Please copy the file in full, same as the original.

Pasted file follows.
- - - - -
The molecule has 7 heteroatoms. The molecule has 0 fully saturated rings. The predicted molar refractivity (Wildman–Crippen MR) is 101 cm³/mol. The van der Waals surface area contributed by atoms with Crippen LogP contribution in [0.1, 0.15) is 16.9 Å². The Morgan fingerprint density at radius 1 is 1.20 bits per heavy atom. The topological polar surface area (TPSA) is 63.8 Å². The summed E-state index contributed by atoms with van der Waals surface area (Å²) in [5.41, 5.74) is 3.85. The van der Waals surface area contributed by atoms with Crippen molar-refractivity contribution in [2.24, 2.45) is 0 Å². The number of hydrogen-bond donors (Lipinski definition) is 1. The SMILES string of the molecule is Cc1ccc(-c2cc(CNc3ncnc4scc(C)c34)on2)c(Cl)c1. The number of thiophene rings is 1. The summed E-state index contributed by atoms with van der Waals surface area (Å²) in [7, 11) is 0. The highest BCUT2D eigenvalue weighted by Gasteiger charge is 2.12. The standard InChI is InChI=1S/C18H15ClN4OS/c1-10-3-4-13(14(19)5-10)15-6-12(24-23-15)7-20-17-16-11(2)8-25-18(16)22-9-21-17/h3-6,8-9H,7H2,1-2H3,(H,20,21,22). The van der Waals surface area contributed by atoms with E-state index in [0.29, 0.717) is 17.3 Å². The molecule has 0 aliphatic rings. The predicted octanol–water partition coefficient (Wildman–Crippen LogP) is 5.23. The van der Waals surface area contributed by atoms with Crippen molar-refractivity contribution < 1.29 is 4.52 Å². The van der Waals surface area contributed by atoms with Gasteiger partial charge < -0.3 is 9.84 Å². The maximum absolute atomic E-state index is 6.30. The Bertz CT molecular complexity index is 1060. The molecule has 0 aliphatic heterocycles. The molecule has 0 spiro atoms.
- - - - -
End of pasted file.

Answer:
The molecule has 7 heteroatoms. The molecule has 0 fully saturated rings. The predicted molar refractivity (Wildman–Crippen MR) is 101 cm³/mol. The van der Waals surface area contributed by atoms with Crippen LogP contribution in [0.1, 0.15) is 16.9 Å². The Morgan fingerprint density at radius 1 is 1.20 bits per heavy atom. The topological polar surface area (TPSA) is 63.8 Å². The summed E-state index contributed by atoms with van der Waals surface area (Å²) in [5.41, 5.74) is 3.85. The van der Waals surface area contributed by atoms with Crippen molar-refractivity contribution in [2.24, 2.45) is 0 Å². The number of hydrogen-bond donors (Lipinski definition) is 1. The SMILES string of the molecule is Cc1ccc(-c2cc(CNc3ncnc4scc(C)c34)on2)c(Cl)c1. The number of thiophene rings is 1. The summed E-state index contributed by atoms with van der Waals surface area (Å²) in [7, 11) is 0. The highest BCUT2D eigenvalue weighted by Gasteiger charge is 2.12. The standard InChI is InChI=1S/C18H15ClN4OS/c1-10-3-4-13(14(19)5-10)15-6-12(24-23-15)7-20-17-16-11(2)8-25-18(16)22-9-21-17/h3-6,8-9H,7H2,1-2H3,(H,20,21,22). The van der Waals surface area contributed by atoms with E-state index in [0.29, 0.717) is 17.3 Å². The molecule has 0 aliphatic rings. The predicted octanol–water partition coefficient (Wildman–Crippen LogP) is 5.23. The van der Waals surface area contributed by atoms with Crippen molar-refractivity contribution < 1.29 is 4.52 Å². The van der Waals surface area contributed by atoms with Gasteiger partial charge < -0.3 is 9.84 Å². The maximum absolute atomic E-state index is 6.30. The Bertz CT molecular complexity index is 1060. The molecule has 0 aliphatic heterocycles. The molecule has 0 spiro atoms.